What part of the Islamic state do you oppose?
A state that bears the title of Islamic will justify everything it does, including war, by their religion. However, the state should not be sacred. It is an institution that needs to be criticized. I do not think that for Muslims, founding an Islamic state is an obligation like prayer and fasting. Within a democratic order, the nation can have its culture and traditions reflected in politics by drafting laws in parliament. We observe this in the US, where Evangelical Protestants are fairly active in a number of fields, ranging from foreign policy to family life, and the secular state does not prevent this.
Is there an example of the separation of religion from the state in the history of Islam?
After the period of the Righteous Caliphs (the first four successors to the Prophet Muhammad), religion and politics took different routes in many fields. The clash between the imams who founded the four schools of Sunni Islamic law and the political authority is an example of this. In short, it is wrong to argue that there is no separation of religion from the state in Islam. Those who think that religion has been separated from the state in Christianity should take a look at the political role of the Catholic Church throughout history.
Some stress that what is banned by religion should also be banned in social life. Is it possible to solve all this through parliament?
How many people would you convince? In a society like Turkey, which has a visible cultural accumulation, you cannot possibly appeal to the masses if you support bans. A religious person is able to observe his religious duties in a secular system, and he is also allowed to express his views on the legal system. If he is convinced enough, he would support government policy. This is possible in an American-style passive secularism, but not in a Kemalist or French-style assertive secular system.
Does not secularism bring about a secular lifestyle?
Secularization is a sociological concept, whereas a secular state is a political notion. For instance, the US is a secular state but Americans are religious people.
How religious are they?
Forty percent of the people go to church regularly.
Does this mean religiosity?
Relatively, it does. For instance, there is an official religion in Britain: Anglicanism. But only 10 percent of the people go to church. That the people are secular does not mean that the state is also secular. Iran is an Islamic state but attendance of Friday prayers is lower than in Turkey.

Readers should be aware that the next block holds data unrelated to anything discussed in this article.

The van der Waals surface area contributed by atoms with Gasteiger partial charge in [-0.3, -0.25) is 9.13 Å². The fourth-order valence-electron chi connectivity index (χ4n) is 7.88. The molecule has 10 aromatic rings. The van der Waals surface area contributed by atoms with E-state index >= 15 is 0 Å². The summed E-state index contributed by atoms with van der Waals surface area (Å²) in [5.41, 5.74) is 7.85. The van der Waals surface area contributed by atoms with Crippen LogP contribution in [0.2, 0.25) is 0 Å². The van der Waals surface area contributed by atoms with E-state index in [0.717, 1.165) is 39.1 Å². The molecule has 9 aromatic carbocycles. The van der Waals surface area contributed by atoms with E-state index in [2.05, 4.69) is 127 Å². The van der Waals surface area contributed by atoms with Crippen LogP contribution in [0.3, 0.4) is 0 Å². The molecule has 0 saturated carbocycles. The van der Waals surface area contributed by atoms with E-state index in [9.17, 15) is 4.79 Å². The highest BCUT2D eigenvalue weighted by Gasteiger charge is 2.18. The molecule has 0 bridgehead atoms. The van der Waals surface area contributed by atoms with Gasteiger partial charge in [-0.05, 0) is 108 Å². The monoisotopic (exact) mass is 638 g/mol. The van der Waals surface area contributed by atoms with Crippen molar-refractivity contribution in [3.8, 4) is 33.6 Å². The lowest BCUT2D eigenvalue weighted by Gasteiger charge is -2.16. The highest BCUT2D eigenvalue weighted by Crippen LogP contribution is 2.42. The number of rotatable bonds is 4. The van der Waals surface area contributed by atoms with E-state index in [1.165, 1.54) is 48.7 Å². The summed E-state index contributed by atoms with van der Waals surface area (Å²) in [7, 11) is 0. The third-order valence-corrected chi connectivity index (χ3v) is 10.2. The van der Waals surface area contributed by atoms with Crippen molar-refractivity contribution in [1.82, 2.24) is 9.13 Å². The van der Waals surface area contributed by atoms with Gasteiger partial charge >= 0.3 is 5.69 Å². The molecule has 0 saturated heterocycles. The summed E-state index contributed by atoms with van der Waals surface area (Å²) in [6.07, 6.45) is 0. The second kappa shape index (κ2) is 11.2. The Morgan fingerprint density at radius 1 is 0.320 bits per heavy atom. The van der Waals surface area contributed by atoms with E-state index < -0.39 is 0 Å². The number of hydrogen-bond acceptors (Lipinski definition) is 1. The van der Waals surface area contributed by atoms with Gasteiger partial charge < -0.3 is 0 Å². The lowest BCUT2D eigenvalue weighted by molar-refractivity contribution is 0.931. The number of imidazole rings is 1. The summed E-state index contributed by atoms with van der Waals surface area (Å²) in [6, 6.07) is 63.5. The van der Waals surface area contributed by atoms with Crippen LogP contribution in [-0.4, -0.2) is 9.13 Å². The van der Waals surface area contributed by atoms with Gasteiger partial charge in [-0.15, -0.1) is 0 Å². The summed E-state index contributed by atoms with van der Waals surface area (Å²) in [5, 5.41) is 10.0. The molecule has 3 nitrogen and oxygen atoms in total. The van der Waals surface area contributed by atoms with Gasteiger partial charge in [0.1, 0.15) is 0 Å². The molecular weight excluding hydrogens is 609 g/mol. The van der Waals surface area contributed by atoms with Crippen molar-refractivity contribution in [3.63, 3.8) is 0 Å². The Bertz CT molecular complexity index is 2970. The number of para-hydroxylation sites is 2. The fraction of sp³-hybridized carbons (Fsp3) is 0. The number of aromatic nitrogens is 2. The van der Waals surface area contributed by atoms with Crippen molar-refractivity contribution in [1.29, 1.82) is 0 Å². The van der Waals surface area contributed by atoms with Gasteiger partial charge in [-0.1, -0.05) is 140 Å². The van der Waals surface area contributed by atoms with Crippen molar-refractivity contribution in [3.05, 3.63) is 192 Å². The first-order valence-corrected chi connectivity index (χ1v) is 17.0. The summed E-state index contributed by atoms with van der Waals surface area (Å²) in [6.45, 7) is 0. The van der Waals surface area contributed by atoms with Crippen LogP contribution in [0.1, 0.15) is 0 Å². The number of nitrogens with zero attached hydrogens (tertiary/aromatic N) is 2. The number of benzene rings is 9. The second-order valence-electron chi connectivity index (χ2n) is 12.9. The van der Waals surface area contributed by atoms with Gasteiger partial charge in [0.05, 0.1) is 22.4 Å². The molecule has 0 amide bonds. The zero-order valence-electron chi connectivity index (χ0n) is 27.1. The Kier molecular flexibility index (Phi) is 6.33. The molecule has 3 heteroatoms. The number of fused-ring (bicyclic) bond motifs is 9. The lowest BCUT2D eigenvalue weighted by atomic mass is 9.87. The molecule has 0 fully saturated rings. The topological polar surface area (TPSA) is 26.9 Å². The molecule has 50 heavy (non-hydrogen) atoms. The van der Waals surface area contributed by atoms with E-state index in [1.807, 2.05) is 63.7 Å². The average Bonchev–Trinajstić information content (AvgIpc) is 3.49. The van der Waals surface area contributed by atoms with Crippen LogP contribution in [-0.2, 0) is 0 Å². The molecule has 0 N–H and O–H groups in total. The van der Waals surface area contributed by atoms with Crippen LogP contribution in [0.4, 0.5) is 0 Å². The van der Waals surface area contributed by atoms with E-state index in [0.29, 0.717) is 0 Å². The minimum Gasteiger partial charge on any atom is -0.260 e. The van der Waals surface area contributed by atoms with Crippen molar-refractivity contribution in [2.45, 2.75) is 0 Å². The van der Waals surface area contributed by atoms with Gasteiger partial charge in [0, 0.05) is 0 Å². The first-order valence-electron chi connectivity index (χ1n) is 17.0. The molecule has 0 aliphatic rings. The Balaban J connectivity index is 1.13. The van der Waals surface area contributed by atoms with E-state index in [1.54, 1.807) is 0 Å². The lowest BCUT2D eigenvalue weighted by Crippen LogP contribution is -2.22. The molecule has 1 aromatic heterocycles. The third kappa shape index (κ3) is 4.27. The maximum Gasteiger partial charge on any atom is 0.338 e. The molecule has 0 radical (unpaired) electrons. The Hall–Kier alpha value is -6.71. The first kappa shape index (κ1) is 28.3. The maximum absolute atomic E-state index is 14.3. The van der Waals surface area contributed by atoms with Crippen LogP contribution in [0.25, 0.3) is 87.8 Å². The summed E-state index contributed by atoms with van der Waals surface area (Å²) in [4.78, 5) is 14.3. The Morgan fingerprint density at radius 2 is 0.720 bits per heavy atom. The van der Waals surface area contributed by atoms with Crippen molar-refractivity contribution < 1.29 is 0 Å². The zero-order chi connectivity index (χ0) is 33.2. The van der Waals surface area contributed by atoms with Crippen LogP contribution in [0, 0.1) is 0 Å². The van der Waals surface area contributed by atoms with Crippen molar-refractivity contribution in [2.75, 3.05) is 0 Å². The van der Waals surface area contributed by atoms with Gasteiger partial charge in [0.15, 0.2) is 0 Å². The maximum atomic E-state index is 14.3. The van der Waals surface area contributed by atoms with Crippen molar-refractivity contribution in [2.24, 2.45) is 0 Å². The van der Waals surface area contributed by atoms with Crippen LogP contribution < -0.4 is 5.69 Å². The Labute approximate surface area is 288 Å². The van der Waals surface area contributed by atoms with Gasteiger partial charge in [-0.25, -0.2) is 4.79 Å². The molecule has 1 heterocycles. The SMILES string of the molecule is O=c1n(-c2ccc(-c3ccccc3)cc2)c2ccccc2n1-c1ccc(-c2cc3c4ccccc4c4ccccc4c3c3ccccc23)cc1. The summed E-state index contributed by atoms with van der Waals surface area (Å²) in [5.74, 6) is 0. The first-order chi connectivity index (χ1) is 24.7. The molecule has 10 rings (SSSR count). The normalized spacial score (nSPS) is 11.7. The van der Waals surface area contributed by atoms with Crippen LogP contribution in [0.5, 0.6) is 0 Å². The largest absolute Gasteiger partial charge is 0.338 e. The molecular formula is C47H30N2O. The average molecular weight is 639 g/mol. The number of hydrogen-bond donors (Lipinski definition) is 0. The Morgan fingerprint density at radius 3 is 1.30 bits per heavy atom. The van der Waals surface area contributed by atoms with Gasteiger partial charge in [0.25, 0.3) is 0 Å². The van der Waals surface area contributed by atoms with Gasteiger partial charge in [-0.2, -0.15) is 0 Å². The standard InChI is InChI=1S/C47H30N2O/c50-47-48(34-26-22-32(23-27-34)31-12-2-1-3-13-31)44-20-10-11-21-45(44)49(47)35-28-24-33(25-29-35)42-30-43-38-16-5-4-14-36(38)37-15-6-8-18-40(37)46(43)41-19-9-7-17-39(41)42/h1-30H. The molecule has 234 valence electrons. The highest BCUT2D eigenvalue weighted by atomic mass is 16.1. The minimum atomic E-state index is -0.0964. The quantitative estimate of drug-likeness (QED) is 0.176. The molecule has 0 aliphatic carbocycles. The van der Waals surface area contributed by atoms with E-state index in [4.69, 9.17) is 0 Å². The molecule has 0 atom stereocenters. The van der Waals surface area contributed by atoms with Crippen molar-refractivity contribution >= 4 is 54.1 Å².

Do you think that secularism is a worldview?
French secularism, or laicité, for instance, is a political view. But secularization is a worldview. A Muslim can ask the state to become secular, but a Muslim cannot subscribe to secularism and secularization as non-religiosity at the same time.
What do you say about the criticism that Erdoğan was seen as imposing Turkey’s values? Can Turkey serve as a model?
We need to discuss this being a model issue. It will provide some relief for our fierce debates and discussions. In the final analysis, exporting your own values is not a bad thing. It depends on what you export. Nations can learn everything from each other. Did not we borrow the notion of a national army from Europe? And likewise, Europe borrowed many things from us. And is democracy not something that was borrowed from somewhere? I don’t see any reason why Turkey’s blend of secularism, which wouldn’t offend the Muslims, can’t be a model for other countries.
Going back to the question at the beginning, will the issue of secularism become a problem during the making of a new constitution?
I believe it will not. What parliament needs to do is to lift articles that restrict freedom. To make progress in regard to secularism, the military guardianship should be completely eliminated. To achieve this, the appointments to YAŞ (Supreme Military Council) should be left to the government under the constitution, which should also make sure that the military judiciary recognizes the Court of Appeals and Council of State as the highest authority of appeal. If politicians stop expecting approval from the military, the discussions will be more constructive.
‘I would have attracted greater respect if my name was Michael’
Do you see yourself as someone who invented a theory? Do you hold the patent for passive secularism?